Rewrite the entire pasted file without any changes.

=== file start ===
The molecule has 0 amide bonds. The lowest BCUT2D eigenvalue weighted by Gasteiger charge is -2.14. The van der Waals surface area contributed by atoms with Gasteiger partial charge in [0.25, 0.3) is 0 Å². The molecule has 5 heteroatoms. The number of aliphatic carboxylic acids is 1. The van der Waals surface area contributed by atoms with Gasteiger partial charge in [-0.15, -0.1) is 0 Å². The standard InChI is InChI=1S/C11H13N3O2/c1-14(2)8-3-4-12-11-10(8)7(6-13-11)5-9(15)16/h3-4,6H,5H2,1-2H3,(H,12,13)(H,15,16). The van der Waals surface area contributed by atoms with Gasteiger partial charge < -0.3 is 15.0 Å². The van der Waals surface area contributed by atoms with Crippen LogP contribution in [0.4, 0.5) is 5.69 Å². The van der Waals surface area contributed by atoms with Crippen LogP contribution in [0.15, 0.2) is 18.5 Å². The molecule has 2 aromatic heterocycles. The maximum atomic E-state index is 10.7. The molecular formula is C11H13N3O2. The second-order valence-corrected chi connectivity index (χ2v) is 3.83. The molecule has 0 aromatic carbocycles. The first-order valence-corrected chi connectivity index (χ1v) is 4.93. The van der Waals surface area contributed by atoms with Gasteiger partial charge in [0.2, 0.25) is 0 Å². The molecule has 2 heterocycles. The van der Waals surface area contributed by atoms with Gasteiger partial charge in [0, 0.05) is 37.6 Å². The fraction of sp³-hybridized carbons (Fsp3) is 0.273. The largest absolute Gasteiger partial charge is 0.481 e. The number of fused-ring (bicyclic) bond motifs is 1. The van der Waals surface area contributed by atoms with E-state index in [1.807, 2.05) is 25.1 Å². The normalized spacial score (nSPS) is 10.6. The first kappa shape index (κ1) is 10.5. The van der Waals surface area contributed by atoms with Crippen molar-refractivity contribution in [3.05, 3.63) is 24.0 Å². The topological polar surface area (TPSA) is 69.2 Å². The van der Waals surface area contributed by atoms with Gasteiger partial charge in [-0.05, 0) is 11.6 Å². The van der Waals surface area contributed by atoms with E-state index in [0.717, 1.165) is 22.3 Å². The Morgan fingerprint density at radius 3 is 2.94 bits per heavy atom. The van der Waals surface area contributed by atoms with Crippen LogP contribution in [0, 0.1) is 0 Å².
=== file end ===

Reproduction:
The molecule has 0 amide bonds. The lowest BCUT2D eigenvalue weighted by Gasteiger charge is -2.14. The van der Waals surface area contributed by atoms with Gasteiger partial charge in [0.25, 0.3) is 0 Å². The molecule has 5 heteroatoms. The number of aliphatic carboxylic acids is 1. The van der Waals surface area contributed by atoms with Gasteiger partial charge in [-0.15, -0.1) is 0 Å². The standard InChI is InChI=1S/C11H13N3O2/c1-14(2)8-3-4-12-11-10(8)7(6-13-11)5-9(15)16/h3-4,6H,5H2,1-2H3,(H,12,13)(H,15,16). The van der Waals surface area contributed by atoms with Gasteiger partial charge < -0.3 is 15.0 Å². The van der Waals surface area contributed by atoms with Crippen LogP contribution in [0.4, 0.5) is 5.69 Å². The van der Waals surface area contributed by atoms with Crippen LogP contribution in [0.15, 0.2) is 18.5 Å². The molecule has 2 aromatic heterocycles. The maximum atomic E-state index is 10.7. The molecular formula is C11H13N3O2. The second-order valence-corrected chi connectivity index (χ2v) is 3.83. The molecule has 0 aromatic carbocycles. The first-order valence-corrected chi connectivity index (χ1v) is 4.93. The van der Waals surface area contributed by atoms with Gasteiger partial charge in [0.2, 0.25) is 0 Å². The molecule has 2 heterocycles. The van der Waals surface area contributed by atoms with Gasteiger partial charge in [0, 0.05) is 37.6 Å². The fraction of sp³-hybridized carbons (Fsp3) is 0.273. The largest absolute Gasteiger partial charge is 0.481 e. The number of fused-ring (bicyclic) bond motifs is 1. The van der Waals surface area contributed by atoms with E-state index in [1.807, 2.05) is 25.1 Å². The normalized spacial score (nSPS) is 10.6. The first kappa shape index (κ1) is 10.5. The van der Waals surface area contributed by atoms with Crippen molar-refractivity contribution in [3.05, 3.63) is 24.0 Å². The topological polar surface area (TPSA) is 69.2 Å². The van der Waals surface area contributed by atoms with Gasteiger partial charge in [-0.05, 0) is 11.6 Å². The van der Waals surface area contributed by atoms with E-state index in [0.717, 1.165) is 22.3 Å². The Morgan fingerprint density at radius 3 is 2.94 bits per heavy atom. The van der Waals surface area contributed by atoms with Crippen LogP contribution in [0, 0.1) is 0 Å².